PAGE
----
Subject: Biology And Life Sciences, Immunology And Microbiology Keywords: Sulforaphane; Alcohol; Burkholderia; Binge drinking; MHS cells; Melioidosis
Online: 25 January 2021 (13:03:02 CET)
Binge drinking is associated with increased mortality and morbidity. Burkholderia pseudomallei, the causative agent of pneumonic melioidosis can occur in healthy humans; however, binge alcohol intoxication is a major risk factor. Previous findings indicate that a single binge alcohol episode increases Burkholderia spp. infection by reducing alveolar macrophage function. The aim of this study was to test the ability of the phytonutrient sulforaphane (SFN) to rescue the phagocytic function of alveolar macrophages when infected with Burkholderia spp. in vitro. B. thailandensis E264 was used as a useful BSL-1 model to determine the effects of SFN pre-treatment. The primary outcome was macrophage phagocytic killing, while the secondary outcome was the nuclear factor (erythroid-derived 2)-like (Nrf2) signaling response measured by western blot analysis. Results indicate that alveolar macrophages pre-treated with SFN (5 M) and challenged with 0.2% (v/v) alcohol for 3 or 8 h prior to live B. thailandensis infection improved intracellular killing of B. thailandensis ~2-fold compared to MH-S cells treated with alcohol alone. These data demonstrate that SFN may be an effective pre-treatment option to prevent alcohol mediated immune dysfunction and restore macrophage phagocytic killing of Burkholderia spp. and other similar opportunistic pathogens.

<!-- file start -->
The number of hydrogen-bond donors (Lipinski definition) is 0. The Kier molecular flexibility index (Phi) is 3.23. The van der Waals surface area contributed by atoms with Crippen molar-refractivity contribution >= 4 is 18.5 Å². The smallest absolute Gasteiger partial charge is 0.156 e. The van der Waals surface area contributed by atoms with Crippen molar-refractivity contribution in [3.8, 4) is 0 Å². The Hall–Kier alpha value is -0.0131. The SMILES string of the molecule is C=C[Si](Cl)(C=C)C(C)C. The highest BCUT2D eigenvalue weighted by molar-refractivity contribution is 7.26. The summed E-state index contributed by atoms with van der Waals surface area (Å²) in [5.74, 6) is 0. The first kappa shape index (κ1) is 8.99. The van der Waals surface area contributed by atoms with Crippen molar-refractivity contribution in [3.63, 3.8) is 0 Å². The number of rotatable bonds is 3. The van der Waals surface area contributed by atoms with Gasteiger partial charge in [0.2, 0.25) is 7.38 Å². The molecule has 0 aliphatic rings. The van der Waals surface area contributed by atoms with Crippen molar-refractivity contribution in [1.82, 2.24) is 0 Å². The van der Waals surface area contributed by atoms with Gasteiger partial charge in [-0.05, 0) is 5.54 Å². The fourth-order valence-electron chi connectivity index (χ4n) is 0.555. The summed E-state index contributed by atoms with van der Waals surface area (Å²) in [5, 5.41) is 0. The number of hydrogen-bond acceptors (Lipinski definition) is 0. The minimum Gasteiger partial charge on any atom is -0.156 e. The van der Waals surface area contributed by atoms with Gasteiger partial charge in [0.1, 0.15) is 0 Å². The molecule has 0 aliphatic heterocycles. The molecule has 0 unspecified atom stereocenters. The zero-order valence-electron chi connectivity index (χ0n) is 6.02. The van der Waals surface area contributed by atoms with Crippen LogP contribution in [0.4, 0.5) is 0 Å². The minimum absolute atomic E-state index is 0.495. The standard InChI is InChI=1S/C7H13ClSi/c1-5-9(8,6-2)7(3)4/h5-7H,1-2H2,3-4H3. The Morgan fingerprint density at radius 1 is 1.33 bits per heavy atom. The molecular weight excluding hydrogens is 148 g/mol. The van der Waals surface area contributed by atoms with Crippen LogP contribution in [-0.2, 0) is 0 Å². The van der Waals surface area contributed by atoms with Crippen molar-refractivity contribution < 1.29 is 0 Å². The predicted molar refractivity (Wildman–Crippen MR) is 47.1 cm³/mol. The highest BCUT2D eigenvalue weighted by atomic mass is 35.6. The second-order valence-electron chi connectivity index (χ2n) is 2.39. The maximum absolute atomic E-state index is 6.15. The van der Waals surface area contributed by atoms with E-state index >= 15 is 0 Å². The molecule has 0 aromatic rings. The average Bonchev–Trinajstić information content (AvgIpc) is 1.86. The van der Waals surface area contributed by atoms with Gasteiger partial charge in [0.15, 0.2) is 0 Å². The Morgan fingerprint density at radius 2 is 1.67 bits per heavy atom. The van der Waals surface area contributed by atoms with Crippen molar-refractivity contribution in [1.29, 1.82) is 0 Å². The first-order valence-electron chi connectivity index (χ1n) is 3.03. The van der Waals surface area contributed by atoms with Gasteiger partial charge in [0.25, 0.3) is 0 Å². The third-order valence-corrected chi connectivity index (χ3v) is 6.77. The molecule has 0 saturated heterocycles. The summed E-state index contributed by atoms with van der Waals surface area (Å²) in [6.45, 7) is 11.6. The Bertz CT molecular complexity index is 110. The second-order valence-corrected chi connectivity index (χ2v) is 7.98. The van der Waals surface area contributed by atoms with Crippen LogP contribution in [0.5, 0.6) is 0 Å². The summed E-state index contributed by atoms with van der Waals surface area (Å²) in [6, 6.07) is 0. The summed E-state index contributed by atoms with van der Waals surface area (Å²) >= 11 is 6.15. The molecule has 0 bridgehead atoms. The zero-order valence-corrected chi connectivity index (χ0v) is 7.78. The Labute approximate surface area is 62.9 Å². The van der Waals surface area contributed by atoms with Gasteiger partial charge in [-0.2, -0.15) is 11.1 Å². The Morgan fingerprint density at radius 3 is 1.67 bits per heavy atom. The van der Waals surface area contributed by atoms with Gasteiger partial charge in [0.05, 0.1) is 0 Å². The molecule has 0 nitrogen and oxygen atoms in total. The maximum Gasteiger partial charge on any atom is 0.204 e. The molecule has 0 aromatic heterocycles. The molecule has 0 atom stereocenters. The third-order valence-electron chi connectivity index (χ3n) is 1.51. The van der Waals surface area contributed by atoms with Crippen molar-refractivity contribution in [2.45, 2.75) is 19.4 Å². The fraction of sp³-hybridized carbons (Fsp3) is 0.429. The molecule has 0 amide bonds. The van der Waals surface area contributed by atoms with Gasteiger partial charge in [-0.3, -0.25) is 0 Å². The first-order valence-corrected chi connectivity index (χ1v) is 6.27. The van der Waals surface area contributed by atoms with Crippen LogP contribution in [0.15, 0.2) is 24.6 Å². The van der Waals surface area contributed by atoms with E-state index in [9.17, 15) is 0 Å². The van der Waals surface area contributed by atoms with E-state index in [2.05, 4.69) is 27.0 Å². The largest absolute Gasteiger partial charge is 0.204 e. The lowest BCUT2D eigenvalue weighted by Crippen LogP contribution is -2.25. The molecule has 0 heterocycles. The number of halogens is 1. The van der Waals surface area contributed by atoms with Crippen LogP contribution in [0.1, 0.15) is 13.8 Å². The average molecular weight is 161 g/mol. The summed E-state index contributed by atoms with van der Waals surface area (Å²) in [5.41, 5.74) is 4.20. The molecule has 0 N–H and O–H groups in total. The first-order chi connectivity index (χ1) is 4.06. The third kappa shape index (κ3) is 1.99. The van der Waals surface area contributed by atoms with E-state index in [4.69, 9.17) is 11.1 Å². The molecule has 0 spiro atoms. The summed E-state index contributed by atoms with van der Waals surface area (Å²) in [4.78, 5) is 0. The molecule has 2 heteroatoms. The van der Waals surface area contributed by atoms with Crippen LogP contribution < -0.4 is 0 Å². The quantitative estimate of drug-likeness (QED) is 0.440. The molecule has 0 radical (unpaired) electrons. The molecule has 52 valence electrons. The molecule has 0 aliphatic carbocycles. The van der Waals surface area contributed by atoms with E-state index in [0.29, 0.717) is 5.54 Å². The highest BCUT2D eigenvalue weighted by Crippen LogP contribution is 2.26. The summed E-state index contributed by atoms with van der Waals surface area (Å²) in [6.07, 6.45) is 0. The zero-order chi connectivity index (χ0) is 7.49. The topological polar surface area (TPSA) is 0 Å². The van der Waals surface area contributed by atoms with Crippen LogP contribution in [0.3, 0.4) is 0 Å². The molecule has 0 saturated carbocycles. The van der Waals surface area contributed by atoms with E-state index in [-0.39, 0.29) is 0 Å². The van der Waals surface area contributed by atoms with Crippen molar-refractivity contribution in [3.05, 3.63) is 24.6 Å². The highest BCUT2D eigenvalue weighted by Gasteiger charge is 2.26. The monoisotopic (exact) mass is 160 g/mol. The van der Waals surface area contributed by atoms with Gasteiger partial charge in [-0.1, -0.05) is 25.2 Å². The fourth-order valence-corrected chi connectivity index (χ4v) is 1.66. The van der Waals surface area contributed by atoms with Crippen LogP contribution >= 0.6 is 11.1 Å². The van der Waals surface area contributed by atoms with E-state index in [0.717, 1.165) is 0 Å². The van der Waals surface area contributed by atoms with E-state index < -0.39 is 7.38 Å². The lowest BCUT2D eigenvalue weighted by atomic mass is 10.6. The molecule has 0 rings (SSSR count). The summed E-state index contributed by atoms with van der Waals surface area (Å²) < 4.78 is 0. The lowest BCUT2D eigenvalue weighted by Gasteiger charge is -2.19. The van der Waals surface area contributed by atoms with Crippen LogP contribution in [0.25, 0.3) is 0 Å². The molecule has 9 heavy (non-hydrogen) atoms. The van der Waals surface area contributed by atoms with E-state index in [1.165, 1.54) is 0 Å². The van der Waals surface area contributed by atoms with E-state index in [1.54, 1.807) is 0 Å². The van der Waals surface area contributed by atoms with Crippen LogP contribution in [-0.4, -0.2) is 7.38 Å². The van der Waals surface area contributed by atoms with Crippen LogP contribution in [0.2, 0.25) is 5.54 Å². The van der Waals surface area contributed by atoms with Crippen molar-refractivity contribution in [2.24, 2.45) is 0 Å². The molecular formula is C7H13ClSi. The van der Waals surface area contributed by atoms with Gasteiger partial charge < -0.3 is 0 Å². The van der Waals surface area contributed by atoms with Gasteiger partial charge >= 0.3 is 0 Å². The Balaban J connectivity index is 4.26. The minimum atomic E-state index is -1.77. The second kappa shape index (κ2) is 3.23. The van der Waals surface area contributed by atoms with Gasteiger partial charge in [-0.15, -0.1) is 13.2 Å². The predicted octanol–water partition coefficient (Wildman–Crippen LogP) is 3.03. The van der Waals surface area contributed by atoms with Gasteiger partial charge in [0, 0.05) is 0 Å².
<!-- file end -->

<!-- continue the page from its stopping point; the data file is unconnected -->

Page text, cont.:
ARTICLE | doi:10.20944/preprints202301.0035.v2
Subject: Medicine And Pharmacology, Psychiatry And Mental Health Keywords: BRFSS; Binge Drinking; Population Survey; Bereavement; SDG#3; Mental Health